It is an abomination, the book of Leviticus says, for a man to lie with another man as with a woman. That’s an emphatic word, “abomination,” suggesting that God doesn’t merely disapprove, but finds such behavior detestable.
But Leviticus also says that it is abominable to eat “anything in the seas or the streams that does not have fins and scales.” Shellfish are thus declared unclean and God’s people are commanded not to eat them.
Nowadays, Christians don’t hesitate to swallow shellfish, yet many are still adamant that same-sex relationships be condemned as detestable and abominable. When the ‘vixen and I went out for a buck-a-shuck night to celebrate her recent birthday, no one balked or batted any eye. But when a same-sex couple exchanges wedding vows, many Christians are upset to see them “deny so much of scripture.”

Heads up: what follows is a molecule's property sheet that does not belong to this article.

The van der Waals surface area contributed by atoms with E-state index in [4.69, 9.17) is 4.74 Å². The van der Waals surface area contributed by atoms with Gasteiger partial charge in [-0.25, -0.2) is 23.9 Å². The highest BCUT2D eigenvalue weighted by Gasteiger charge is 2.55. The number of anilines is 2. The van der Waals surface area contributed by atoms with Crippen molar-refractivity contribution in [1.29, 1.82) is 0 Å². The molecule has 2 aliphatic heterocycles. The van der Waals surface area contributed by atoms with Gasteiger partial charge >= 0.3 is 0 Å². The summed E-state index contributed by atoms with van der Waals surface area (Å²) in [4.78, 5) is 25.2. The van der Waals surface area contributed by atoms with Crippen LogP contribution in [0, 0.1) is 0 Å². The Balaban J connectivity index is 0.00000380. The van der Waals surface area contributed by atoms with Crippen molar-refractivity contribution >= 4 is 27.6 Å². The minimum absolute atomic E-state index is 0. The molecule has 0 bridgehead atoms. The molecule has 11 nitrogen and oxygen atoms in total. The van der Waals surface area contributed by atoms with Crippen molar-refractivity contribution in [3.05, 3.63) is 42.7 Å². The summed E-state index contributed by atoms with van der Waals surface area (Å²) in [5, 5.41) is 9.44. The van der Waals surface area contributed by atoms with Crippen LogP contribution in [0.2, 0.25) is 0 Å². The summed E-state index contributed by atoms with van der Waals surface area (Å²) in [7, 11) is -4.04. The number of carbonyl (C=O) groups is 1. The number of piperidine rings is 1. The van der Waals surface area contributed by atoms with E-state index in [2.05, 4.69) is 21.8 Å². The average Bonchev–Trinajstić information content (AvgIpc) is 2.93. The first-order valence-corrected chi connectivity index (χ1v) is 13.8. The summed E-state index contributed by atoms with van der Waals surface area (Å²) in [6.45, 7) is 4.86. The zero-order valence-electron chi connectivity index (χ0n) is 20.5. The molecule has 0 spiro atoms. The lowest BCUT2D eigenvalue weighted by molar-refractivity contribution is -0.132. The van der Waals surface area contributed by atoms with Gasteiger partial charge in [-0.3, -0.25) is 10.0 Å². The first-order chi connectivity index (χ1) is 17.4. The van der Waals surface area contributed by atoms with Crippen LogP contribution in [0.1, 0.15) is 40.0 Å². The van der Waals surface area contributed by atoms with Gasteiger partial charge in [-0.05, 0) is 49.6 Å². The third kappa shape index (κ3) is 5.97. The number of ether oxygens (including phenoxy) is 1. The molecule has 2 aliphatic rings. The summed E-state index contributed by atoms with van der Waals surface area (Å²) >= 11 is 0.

Hence the “God hates shrimp” argument and the important question it asks of these Christians. Some parts of scripture are apparently not regarded as binding and relevant for Christians today. Other parts are. When Christians disregard the biblical prohibition against eating shrimp, no one says they are “denying scripture,” but when other Christians similarly argue that the biblical prohibition against same-sex relationships should not be viewed as binding today, those Christians are denounced as anti-biblical deniers of scripture.
So what’s the difference? Is this picking and choosing wholly arbitrary — an accident of cultural preferences and prejudices? Or is there some rational, principled basis for this picking and choosing?